top of page

Making zero emission vehicles the new normal

One of the silver linings during the pandemic is seeing our skies smog-free. This was an occurrence observed in most of the cities around the world. If only we were able to keep it that way even post-Covid, we could also save more lives globally, at least seven million who die every year due to air pollution, according to the World Health Organization (WHO).

Now that we have adjusted to the new normal, there are still some old ways that kept coming back, including pollution from one of the significant contributors of greenhouse gas emissions (GHG)—transportation, which is responsible for one-third of carbon dioxide (CO2) emissions that come from energy used directly by the consumer.

After the Covid-19 lockdowns reduced transport-related emissions, they have made a comeback, increasing to eight percent from 2020 to 2021—when cars, trucks and other terrestrial vehicles  made up 76.6 percent of transport’s CO2 emissions for that year.


The zero emission vehicles declaration

At the COP26, the climate conference hosted by Glasgow in 2021, the Zero Emission Vehicles (ZEV) Declaration was launched to accelerate the transition to a climate-neutral transportation sector. 

The main target is that all sales of new cars and vans should be zero emission globally by 2040, and by no later than 2035 in leading markets.

In taking the lead, governments must put in place policies that will enable, accelerate, or otherwise incentivize the transition to zero emission vehicles as soon as possible. Automotive manufacturers, business fleet owners and operators, investors, and financial institutions are likewise encouraged to take an active role to reach these goals.

According to the International Energy Agency (IEA), the share of electric cars in total sales has more than tripled in three years—from around four percent in 2020 to 14 percent in 2022, when sales exceeded 10 million.

For the first quarter of 2023, over 2.3 million electric cars were sold. The number is 25 percent more than in the same period of 2022. Current estimate is to reach 14 million by the end of the year.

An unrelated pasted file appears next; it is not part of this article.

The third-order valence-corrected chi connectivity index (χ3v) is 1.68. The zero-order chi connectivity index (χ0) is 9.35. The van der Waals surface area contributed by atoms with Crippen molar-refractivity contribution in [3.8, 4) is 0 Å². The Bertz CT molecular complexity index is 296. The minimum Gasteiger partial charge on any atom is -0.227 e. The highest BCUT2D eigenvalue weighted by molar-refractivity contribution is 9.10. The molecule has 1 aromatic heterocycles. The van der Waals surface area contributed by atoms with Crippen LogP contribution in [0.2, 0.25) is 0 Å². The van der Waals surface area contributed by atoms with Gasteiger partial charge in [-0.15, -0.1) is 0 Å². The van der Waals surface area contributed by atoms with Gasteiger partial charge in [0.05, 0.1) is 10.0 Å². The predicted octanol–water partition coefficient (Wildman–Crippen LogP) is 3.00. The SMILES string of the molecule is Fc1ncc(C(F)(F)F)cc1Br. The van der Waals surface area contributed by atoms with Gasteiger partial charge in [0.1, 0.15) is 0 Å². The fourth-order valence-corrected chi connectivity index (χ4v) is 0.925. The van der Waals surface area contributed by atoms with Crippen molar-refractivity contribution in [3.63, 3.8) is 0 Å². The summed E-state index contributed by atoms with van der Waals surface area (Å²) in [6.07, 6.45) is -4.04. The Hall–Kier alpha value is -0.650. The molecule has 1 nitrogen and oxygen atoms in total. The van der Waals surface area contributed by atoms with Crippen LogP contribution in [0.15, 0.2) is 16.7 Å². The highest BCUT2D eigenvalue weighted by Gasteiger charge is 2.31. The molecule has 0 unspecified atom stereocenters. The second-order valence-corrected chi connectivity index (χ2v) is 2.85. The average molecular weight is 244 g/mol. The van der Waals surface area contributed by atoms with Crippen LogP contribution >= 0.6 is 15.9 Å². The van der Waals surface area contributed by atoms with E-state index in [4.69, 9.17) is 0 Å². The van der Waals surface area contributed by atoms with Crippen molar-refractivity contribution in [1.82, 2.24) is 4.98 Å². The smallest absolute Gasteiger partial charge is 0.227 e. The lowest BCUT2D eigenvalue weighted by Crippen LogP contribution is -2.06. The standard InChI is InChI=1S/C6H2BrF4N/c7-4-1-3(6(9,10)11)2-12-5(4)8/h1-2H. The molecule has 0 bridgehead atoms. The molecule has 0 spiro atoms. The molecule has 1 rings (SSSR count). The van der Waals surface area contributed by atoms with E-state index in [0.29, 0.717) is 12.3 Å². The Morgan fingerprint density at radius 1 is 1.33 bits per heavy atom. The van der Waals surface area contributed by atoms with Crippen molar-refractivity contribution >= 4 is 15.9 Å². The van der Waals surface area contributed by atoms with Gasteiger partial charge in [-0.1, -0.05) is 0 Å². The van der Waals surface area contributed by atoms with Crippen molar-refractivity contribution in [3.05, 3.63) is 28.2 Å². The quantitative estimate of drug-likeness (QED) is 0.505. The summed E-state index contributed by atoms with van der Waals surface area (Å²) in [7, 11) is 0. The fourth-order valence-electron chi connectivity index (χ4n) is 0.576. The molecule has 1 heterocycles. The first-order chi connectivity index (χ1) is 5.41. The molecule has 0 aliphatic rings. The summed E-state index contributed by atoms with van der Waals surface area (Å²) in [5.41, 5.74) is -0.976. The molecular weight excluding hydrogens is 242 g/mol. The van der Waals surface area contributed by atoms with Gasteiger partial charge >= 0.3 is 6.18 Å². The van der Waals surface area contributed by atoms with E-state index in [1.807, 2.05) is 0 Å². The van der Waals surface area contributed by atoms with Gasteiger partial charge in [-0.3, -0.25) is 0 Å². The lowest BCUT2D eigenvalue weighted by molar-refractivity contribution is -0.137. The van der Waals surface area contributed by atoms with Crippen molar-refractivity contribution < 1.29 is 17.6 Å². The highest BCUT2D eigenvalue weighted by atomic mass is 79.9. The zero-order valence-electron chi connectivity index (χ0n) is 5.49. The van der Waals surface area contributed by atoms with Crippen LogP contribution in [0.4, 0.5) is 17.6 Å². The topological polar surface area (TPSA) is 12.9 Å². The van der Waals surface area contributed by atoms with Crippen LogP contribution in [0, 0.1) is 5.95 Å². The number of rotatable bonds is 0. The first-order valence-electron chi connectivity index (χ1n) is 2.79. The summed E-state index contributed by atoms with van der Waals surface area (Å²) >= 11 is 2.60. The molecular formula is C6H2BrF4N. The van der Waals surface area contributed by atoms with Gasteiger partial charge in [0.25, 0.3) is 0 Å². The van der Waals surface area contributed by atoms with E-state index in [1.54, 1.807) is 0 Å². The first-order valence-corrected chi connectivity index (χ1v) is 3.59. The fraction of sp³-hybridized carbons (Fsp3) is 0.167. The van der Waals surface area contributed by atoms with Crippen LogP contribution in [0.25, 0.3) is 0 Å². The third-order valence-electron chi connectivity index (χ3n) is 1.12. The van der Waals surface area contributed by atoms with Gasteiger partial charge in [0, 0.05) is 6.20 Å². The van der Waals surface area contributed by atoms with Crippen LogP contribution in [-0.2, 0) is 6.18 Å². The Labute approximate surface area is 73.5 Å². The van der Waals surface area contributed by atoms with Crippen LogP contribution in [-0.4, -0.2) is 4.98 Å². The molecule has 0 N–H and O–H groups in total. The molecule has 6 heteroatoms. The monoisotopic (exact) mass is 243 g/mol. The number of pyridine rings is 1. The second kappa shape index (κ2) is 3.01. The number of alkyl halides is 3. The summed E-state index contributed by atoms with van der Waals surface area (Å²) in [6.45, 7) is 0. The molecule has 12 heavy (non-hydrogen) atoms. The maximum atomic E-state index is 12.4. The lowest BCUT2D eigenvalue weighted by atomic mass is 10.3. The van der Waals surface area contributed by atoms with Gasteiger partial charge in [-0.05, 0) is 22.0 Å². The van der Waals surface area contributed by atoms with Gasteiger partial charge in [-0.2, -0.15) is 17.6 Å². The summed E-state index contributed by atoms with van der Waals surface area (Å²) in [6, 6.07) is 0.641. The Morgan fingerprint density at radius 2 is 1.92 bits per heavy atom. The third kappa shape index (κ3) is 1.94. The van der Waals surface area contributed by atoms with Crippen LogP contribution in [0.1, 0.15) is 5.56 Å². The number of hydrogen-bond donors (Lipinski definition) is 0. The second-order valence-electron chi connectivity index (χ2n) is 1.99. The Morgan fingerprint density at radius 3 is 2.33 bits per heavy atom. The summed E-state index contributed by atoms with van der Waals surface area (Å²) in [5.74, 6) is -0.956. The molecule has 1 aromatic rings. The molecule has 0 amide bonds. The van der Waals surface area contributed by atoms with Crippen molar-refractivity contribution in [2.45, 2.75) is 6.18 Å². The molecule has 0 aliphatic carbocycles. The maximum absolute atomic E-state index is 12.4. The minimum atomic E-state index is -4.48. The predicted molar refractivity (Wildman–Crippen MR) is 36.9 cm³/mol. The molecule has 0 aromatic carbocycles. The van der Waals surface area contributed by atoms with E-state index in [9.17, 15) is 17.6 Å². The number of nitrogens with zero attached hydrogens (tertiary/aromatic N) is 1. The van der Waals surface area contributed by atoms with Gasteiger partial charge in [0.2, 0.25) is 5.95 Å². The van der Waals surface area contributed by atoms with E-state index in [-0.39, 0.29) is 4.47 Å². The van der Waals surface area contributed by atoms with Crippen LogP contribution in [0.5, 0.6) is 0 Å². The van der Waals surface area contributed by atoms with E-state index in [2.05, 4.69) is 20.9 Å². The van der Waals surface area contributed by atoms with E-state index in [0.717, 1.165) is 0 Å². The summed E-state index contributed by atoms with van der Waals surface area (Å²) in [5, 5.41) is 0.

Based on current trends, the growing support for electric vehicles can avoid the need for five million barrels of oil a day by 2030, according to IEA. In terms of governance, one of the leading countries is the UK, who is intent on delivering on the commitment to attain the 100 percent ZEV by 2035.

It has set out the percentage of new zero emission cars manufacturers will be required to produce each year up to 2030. The goal: 80 percent of new cars and 70 percent of new vans sold in UK are set to be zero emission by 2030, increasing to 100 percent by 2035.

But some manufacturers already plan to reach 100 percent sooner. In August, 20 percent of new cars sold were zero emission, and there are now 48,100 public chargepoints, in addition to chargepoints installed in homes.

The UK’s strategy is backed by more than £2 billion in government investment. Moreover, the UK government has introduced several schemes to lower the upfront and running costs of owning an EV, such as a plug-in van grant of up to £2,500 for small vans and £5,000 for large vans until at least 2025, and £350 off the cost of homeplace chargepoints for people living in apartments.

Rollout of EV in PH

In the Philippines, the Department of Energy (DOE) aims to increase the roll out of electric vehicles through the help of Republic Act No. 11697, or the Electric Vehicle Industry Development Act (EVIDA), which provides for a national policy framework to develop the electric vehicle industry in the country.

In 2022, the DOE reported the registration of only 9,000 EVs, with only 327 charging stations in operation. The agency hopes that from 2023 to 2028, it can establish an EV fleet comprising 2.45 million cars, tricycles, motorcycles, and buses; as well as the installation of 65,000 EV charging stations throughout the country. From 2029 to 2034, it aims to add 1.85 million more EVs on Philippine roads, with 42,000 more charging stations.

Moreover, the issuance of Executive Order No. 12 series of 2023, which halted or reduced the import duty of electric vehicles for the next five years, is seen to help mainstream EV usage in the country.

But in order to make electric vehicles truly zero emission, we must also push for more renewable energy sources instead of coal, so that the electricity that will power these ZEVs will also be 100 percent zero emission. 

Recent Posts

See All

Improving public transportation

An average of 3.6 million vehicles are cramped in the streets of Metro Manila every day. Most of these are motorcycles and private cars...

Where are you from?

“Where are you from?” It’s a question I’m always asked when I am abroad. And simply saying that, “I’m from the Philippines,” does not...


bottom of page